Havre de Grace could soon annex 241 acres near Route 155 (Level Road) and Bulle Rock Parkway, if the city council acts to accept annexation requests presented to the city council Monday. The annexation process is expected to take about six months.
The larger of two tracts, just over 227 acres, is known as the Green and Patrone properties, and would be annexed along with a nearly 14-acre strip known as the Ianiello property. The entire area encompasses what has historically been known as Mt. Felix Farm.
The Green/Patrone tract is eight separate properties off the east side of Bulle Rock Parkway.
Several tenants live on the site, which is zoned agricultural and owned by Jonathan Green and Charlotte Patrone. The annexation request was made by the property owners, as is specified under state law.
The properties contain a historic residence, several unattached farm houses, attendant barns and farm buildings and are served by private water and sewer, according to an annexation resolution introduced at Monday's city council meeting.
The proposed use is "mixed use," which could include single-family or multi-family homes, commercial uses, office space or a gas station. The proposed city zoning would be RB – residential business.
According to the resolution, the owners must submit a concept plan for development of the property that would need to be approved by the city council before an actual site plan is submitted for review and approval. The interior roads within the development — which would be turned over to the city — must connect with neighboring developments Scenic Manor (still under construction) and Grace Harbour, the resolution states.
Building on the Green/Patrone and Ianiello properties would push intense development along Route 155 west to I-95, where Upper Chesapeake Health plans to build a new hospital and surrounding office/research campus between I-95 and Bulle Rock Parkway.
Council members said Monday the public would have plenty of opportunities for feedback on the proposed annexations.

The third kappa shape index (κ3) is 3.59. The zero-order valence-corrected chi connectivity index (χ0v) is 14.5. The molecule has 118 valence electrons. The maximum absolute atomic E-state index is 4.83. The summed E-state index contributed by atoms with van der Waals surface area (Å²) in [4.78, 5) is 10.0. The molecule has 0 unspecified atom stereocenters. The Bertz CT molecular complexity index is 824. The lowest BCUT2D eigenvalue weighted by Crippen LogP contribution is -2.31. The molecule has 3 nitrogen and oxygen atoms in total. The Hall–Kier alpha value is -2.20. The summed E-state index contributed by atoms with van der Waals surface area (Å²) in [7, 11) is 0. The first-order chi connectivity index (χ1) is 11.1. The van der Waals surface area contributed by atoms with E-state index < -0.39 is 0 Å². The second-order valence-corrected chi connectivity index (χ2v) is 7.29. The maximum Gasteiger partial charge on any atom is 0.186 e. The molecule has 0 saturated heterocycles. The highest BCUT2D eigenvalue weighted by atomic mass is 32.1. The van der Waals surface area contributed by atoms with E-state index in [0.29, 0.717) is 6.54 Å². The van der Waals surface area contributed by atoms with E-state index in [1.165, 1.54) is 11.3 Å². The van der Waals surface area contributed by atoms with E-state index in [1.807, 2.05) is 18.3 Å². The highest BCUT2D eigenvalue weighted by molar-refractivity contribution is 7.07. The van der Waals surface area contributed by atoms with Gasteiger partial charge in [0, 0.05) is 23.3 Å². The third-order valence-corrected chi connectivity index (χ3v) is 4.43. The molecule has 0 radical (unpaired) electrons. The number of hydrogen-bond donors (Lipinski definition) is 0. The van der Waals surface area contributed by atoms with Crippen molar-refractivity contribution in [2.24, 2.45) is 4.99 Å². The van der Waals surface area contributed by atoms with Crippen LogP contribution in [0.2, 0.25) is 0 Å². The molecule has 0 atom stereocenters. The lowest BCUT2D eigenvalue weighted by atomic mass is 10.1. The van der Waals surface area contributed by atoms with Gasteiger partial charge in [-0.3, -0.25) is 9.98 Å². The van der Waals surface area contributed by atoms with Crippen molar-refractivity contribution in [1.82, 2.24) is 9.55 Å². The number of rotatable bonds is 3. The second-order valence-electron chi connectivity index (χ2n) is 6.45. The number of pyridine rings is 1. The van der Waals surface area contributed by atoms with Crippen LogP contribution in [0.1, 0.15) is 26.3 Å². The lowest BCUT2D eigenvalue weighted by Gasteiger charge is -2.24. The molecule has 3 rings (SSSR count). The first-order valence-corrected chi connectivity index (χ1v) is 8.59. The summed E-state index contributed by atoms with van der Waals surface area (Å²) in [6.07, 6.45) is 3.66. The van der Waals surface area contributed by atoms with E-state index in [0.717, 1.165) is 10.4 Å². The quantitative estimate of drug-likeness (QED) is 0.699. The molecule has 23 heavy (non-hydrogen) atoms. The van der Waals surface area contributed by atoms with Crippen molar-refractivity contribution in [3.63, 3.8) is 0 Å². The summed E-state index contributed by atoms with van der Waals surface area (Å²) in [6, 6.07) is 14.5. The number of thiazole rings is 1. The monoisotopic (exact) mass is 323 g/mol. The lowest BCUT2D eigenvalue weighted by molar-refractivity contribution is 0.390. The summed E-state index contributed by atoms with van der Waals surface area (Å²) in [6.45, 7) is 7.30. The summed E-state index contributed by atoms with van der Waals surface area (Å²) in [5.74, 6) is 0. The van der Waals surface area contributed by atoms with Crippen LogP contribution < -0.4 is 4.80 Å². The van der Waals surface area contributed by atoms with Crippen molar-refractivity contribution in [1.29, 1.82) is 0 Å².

Councilman Joe Smith said he understands annexation provides a "unique opportunity" to put restrictions or specifications on the property that the city would not otherwise have under existing zoning, or if the properties were developed under county rather than city control.
Smith said if the annexation does go through, the city would lose "a major agricultural asset."
"I'm a little hesitant that as we start to expand out and grow the community, I don't know if there's any other large piece of agricultural land in the city of Havre de Grace," Smith said. "I'm not entirely sure if that's the right thing to do but we do have to take control of our destiny in terms of how we plan the city."
Councilman Fred Cullum said he knows at some point the property will be developed, especially when Upper Chesapeake Health develops its property west of Bulle Rock Parkway. The hospital/medical campus plan has been under city planning review for more than a year.
"I would much rather have this be part of the city than part of the county," Cullum said.
Cullum added that he thinks the area is part of the county's development envelope, "so there is no doubt it [development] is going to happen."
The development envelope marks where development can occur in the county. It was expanded slightly during the most recent county land use update and comprehensive zoning review.
Council President Randy Craig said all the legislation must come back and be approved by the council, so there are "several bites of the apple" to make sure the public is informed of the annexation proposal.
It will go the planning board and is expected to be about six months out from full approval, Mayor Wayne Dougherty said.Copyright © 2014, The Baltimore Sun